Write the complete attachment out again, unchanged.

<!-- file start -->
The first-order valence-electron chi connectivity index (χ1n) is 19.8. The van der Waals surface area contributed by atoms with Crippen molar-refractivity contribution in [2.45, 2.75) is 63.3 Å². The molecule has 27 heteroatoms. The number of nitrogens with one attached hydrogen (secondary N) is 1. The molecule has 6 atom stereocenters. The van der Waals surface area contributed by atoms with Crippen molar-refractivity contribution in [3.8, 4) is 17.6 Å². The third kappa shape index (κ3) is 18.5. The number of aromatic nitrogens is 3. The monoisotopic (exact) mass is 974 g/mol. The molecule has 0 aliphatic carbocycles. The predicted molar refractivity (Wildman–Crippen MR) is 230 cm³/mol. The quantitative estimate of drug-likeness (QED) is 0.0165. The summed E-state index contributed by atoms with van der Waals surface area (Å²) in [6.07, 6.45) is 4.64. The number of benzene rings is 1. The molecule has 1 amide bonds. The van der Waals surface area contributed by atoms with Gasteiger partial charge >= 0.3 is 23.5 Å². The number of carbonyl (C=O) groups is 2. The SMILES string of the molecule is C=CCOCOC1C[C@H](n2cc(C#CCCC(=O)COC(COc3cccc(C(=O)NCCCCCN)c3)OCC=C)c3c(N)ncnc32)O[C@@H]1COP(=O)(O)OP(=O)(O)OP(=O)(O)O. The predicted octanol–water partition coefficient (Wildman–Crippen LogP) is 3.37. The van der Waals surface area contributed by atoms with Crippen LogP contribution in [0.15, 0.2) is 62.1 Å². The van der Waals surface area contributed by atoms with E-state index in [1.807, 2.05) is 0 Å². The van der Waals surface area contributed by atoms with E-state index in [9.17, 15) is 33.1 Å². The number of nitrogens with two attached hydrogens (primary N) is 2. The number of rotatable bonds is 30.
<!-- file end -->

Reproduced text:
The first-order valence-electron chi connectivity index (χ1n) is 19.8. The van der Waals surface area contributed by atoms with Crippen molar-refractivity contribution in [2.45, 2.75) is 63.3 Å². The molecule has 27 heteroatoms. The number of nitrogens with one attached hydrogen (secondary N) is 1. The molecule has 6 atom stereocenters. The van der Waals surface area contributed by atoms with Crippen molar-refractivity contribution in [3.8, 4) is 17.6 Å². The third kappa shape index (κ3) is 18.5. The number of aromatic nitrogens is 3. The monoisotopic (exact) mass is 974 g/mol. The molecule has 0 aliphatic carbocycles. The predicted molar refractivity (Wildman–Crippen MR) is 230 cm³/mol. The quantitative estimate of drug-likeness (QED) is 0.0165. The summed E-state index contributed by atoms with van der Waals surface area (Å²) in [6.07, 6.45) is 4.64. The number of benzene rings is 1. The molecule has 1 amide bonds. The van der Waals surface area contributed by atoms with Gasteiger partial charge >= 0.3 is 23.5 Å². The number of carbonyl (C=O) groups is 2. The SMILES string of the molecule is C=CCOCOC1C[C@H](n2cc(C#CCCC(=O)COC(COc3cccc(C(=O)NCCCCCN)c3)OCC=C)c3c(N)ncnc32)O[C@@H]1COP(=O)(O)OP(=O)(O)OP(=O)(O)O. The predicted octanol–water partition coefficient (Wildman–Crippen LogP) is 3.37. The van der Waals surface area contributed by atoms with Crippen LogP contribution in [0.15, 0.2) is 62.1 Å². The van der Waals surface area contributed by atoms with E-state index in [1.807, 2.05) is 0 Å². The van der Waals surface area contributed by atoms with E-state index in [9.17, 15) is 33.1 Å². The number of nitrogens with two attached hydrogens (primary N) is 2. The number of rotatable bonds is 30.